Purpose: Building upon pioneering work by Francis Narin and others, a new methodological approach to assessing the technological impact of scientific research is presented. Design/methodology/approach: It is based on the analysis of citations made in patent families included in the PATSTAT database that is to scientific papers indexed in Scopus. Findings: An advanced citation matching procedure is applied to the data in order to construct two indicators of technological impact: on the citing (patent) side, the country/region in which protection is sought and a patent family's propensity to cite scientific papers are taken into account, and on the cited (paper) side, a relative citation rate is defined for patent citations to papers that is similar to the scientific paper-to-paper citation rate in classical bibliometrics. Research limitations: The results are limited by the available data, in our case Scopus and PATSTAT, and especially by the lack of standardization of references in patents. This required a matching procedure that is neither trivial nor exact. Practical implications: Results at the country/region, document type, and publication age levels are presented. The country/region-level results in particular reveal features that have remained hidden in analyses of straight counts. Especially notable is that the rankings of some Asian countries/regions move upwards when the proposed normalized indicator of technological impact is applied as against the case with straight counts of patent citations to those countries/regions' published papers. Originality/value: In our opinion, the level of sophistication of the indicators proposed in the current paper is unparalleled in the scientific literature, and provides a solid basis for the assessment of the technological impact of scientific research in countries/regions and institutions.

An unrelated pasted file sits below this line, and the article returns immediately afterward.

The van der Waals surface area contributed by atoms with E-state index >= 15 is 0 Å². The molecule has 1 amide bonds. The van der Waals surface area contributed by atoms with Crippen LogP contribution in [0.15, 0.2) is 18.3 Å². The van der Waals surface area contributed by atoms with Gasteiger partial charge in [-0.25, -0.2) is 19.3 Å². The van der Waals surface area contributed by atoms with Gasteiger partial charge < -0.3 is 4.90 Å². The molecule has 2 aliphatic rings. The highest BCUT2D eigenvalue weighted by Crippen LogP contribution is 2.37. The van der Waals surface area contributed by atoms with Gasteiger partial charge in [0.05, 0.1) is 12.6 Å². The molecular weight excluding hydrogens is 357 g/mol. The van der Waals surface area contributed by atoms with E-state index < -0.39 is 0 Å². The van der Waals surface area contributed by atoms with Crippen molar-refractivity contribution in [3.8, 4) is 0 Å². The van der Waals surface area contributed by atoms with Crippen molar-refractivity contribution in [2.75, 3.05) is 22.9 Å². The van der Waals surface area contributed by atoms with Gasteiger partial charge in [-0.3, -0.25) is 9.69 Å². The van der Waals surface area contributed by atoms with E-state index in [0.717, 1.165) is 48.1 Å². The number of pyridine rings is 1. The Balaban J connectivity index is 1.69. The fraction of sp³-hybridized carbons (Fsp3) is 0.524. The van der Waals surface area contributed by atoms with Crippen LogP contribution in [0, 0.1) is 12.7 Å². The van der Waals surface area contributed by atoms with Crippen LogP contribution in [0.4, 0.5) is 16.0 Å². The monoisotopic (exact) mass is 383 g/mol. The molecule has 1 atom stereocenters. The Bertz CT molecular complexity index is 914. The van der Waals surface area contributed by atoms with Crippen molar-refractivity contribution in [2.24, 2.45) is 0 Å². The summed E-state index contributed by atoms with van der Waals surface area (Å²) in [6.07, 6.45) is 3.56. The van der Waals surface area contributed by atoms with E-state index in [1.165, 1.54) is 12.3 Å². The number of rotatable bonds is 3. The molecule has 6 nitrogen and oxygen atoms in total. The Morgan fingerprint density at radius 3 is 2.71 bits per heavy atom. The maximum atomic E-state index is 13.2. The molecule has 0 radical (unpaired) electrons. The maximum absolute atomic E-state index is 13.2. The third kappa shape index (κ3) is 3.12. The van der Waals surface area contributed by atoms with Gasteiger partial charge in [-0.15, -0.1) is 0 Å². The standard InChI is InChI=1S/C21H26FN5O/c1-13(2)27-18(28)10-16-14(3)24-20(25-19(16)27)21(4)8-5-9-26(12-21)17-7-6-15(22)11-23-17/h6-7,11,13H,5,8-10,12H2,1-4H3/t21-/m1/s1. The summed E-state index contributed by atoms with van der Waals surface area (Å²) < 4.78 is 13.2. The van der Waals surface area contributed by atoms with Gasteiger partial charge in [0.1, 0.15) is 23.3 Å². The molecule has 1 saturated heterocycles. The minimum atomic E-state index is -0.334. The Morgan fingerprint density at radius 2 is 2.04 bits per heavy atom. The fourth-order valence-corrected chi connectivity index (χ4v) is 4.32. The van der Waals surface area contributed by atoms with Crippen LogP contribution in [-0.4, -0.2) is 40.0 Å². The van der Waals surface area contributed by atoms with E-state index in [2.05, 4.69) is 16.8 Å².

- Technological Impact